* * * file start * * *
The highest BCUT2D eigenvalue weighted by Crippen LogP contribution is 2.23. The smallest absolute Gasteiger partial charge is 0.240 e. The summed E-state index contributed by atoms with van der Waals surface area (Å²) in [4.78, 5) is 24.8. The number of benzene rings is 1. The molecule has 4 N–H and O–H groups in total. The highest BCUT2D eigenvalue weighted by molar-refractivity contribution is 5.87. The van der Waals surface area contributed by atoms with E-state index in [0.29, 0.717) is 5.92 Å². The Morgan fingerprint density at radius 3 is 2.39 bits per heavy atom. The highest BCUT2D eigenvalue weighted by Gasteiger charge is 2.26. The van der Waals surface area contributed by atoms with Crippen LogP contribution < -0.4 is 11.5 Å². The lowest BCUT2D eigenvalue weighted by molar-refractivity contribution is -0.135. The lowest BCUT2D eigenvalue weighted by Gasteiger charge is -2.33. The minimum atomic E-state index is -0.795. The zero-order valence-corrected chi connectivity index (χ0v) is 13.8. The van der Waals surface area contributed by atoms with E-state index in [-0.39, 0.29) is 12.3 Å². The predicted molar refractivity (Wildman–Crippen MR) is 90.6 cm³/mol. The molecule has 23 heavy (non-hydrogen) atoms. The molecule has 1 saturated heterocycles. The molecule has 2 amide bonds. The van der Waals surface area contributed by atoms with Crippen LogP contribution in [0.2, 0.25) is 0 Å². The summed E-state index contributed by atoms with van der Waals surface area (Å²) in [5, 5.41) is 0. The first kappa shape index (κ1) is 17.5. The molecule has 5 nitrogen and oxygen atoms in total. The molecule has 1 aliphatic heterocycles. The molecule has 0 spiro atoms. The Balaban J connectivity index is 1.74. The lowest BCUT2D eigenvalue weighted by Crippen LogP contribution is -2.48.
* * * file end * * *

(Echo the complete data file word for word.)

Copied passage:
The highest BCUT2D eigenvalue weighted by Crippen LogP contribution is 2.23. The smallest absolute Gasteiger partial charge is 0.240 e. The summed E-state index contributed by atoms with van der Waals surface area (Å²) in [4.78, 5) is 24.8. The number of benzene rings is 1. The molecule has 4 N–H and O–H groups in total. The highest BCUT2D eigenvalue weighted by molar-refractivity contribution is 5.87. The van der Waals surface area contributed by atoms with E-state index in [0.29, 0.717) is 5.92 Å². The Morgan fingerprint density at radius 3 is 2.39 bits per heavy atom. The highest BCUT2D eigenvalue weighted by Gasteiger charge is 2.26. The van der Waals surface area contributed by atoms with Crippen LogP contribution < -0.4 is 11.5 Å². The lowest BCUT2D eigenvalue weighted by molar-refractivity contribution is -0.135. The lowest BCUT2D eigenvalue weighted by Gasteiger charge is -2.33. The minimum atomic E-state index is -0.795. The zero-order valence-corrected chi connectivity index (χ0v) is 13.8. The van der Waals surface area contributed by atoms with E-state index in [-0.39, 0.29) is 12.3 Å². The predicted molar refractivity (Wildman–Crippen MR) is 90.6 cm³/mol. The molecule has 23 heavy (non-hydrogen) atoms. The molecule has 1 saturated heterocycles. The molecule has 2 amide bonds. The van der Waals surface area contributed by atoms with Crippen LogP contribution in [0.2, 0.25) is 0 Å². The summed E-state index contributed by atoms with van der Waals surface area (Å²) in [5, 5.41) is 0. The first kappa shape index (κ1) is 17.5. The molecule has 5 nitrogen and oxygen atoms in total. The molecule has 1 aliphatic heterocycles. The molecule has 0 spiro atoms. The Balaban J connectivity index is 1.74. The lowest BCUT2D eigenvalue weighted by Crippen LogP contribution is -2.48.